Madonna: The Making Of A Pop Icon

For over 35 years, Madonna has been a cultural force to be reckoned with – and there’s no sign of her hanging up her leotard any time soon...

One night in the summer of 1970, 12-year-old Madonna Ciccone was disco dancing at a holiday camp in her home state of Michigan, having hitch-hiked there with childhood friend Moira McFarland. ‘When Madonna hit the dance floor, I was like, “How did you learn to dance like that?”’ recalls Moira. ‘I stood back and watched everyone else watching her, and that’s when I knew she was going to be a star.’

Today, at 56, that girl is the biggest-selling female recording artist of all time, with an estimated $500 million fortune. Madonna has shifted more than 300 million albums worldwide and won 273 awards, including Brits, Grammys and a Golden Globe.

It’s hard to imagine there’s anything we don’t already know about the woman who gave us the revealing 1991 documentary In Bed with Madonna, but innovation is inherent for pop’s greatest chameleon, and the show’s not over yet.

Born Madonna Louise Ciccone on 16 August 1958, she is the eldest daughter of six children to Chrysler engineer Tony Ciccone and his wife, Madonna Fortin. Madonna’s mother died of breast cancer in December 1963, aged 30. Just five at the time, Madonna was devastated by her death. Her authoritarian father would later employ a succession of housekeepers to care for his children, one of whom – Joan Gustafson – became his second wife.

In early interviews, Madonna would prefix any mention of her stepmother with the word ‘wicked’ because of her strict approach. Yet Christopher, the sibling closest to her and creative director on her tours, revealed that Joan’s ‘sergeant-major tendencies’ influenced his sister more than she cared to admit. ‘[Like Joan] everything had to be done her way, according to her timetable,’ he said in his biography, Life with my Sister Madonna.

An A-grade student in high school, Madonna landed a place at the University of Michigan, but dropped out in 1978 to move to New York to become a dancer. A year into living there she was raped at knifepoint by an unidentified man. She talked about it for the first time in 1995, during an interview with NME, revealing little detail. ‘That experience turned me round in terms of becoming street smart and more savvy,’ she said. ‘I was very disturbed about it afterwards, but I knew there was no way that I was going back home.’

Determined to stick it out, Madonna touted herself around the club scene as a singer. In 1982, she signed to Sire Records and released her first single, Everybody, followed by Burning Up. Her third track, Holiday, became a worldwide hit. ‘She exerted a level of control back in 1982 that no female performer had ever done,’ said Sullivan. ‘She wanted to produce her first album, but [Sire] wouldn’t let her, because she didn’t know what she was doing. But she refused to be told no, learned quickly and took over production from Like a Virgin onwards.’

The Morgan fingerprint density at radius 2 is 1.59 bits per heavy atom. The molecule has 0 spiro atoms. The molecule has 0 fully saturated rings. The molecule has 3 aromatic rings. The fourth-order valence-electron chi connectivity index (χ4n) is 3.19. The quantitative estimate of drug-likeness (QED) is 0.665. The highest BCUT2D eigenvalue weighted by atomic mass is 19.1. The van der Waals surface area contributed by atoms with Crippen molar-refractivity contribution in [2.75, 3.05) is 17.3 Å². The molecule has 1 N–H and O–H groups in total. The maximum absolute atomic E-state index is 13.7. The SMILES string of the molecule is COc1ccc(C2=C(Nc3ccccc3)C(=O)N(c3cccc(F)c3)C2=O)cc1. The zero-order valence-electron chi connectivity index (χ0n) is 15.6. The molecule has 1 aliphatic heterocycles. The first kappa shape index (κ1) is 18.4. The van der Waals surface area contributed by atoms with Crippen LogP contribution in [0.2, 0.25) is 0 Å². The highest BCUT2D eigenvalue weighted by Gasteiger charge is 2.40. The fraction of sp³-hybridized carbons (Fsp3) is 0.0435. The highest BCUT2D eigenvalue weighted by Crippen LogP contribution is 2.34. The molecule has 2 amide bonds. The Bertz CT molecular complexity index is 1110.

Fans didn’t just love her music; they copied her look – bleach-streaked hair tied with lace, fingerless gloves and bra tops. According to Christopher, his sister was once prudish about being overtly sexual, partly due to their Catholic upbringing. Although she had posed naked as an artist’s model to make ends meet, she employed Christopher as her dresser on her first tour because she didn’t want anyone else to see her naked.

The turning point came in July 1985, when nude pictures taken during her art modelling days appeared in Playboy. ‘Any innocence she may have had is now gone. She has nothing to hide any more,’ Christopher said at the time. ‘From now on, she will forever invade [her privacy] herself.’ Controversy soon became a byword for Madonna, from kissing a black Jesus in her 1989 video for Like a Prayer to appearing naked with Naomi Campbell in 1992 in her Sex book and championing sadomasochism in her Erotica phase that same year.

As her fame grew, she developed a reputation for being high-handed and hard. An awkward scene in her In Bed with Madonna saw the star give her friend Moira the brush-off when she asked Madonna to be godmother to her child. Madonna also claimed they were sexually intimate as teenagers, which Moira denied. ‘When it came out I called her and said, “What the hell is in that movie?”’ said Moira, who then flew to New York to see her. ‘She didn’t say sorry, because Madonna doesn’t apologise.’ But when Moira’s son suffered a brain injury in a car accident aged 13, Madonna offered financial support. ‘She’s always been there when I needed her,’ said Moira.

Madonna’s fall outs with her Hollywood cohorts make compelling headlines – like her clash with Gwyneth Paltrow over their mutual friendship with personal trainer Tracy Anderson. She also feuded with Demi Moore after Madonna appeared to side with Ashton Kutcher when the couple split. Though her softer side is rarely reported, Carlton Wilborn, who danced on her Blond Ambition and Girlie Show tours and appears in the Vogue video, revealed a rare vulnerability to Madonna that he saw when lodging with her in New York. ‘She told me her insecurities, what she wanted to do with her career and what she was frustrated about,’ he added. Far from being egotistical, Wilborn insists Madonna treated her dancers as equals. ‘She ensured we felt as special as she felt,’ he said. ‘We travelled on private jets, had suites in hotels and were managed by her as though we, too, were rock stars.’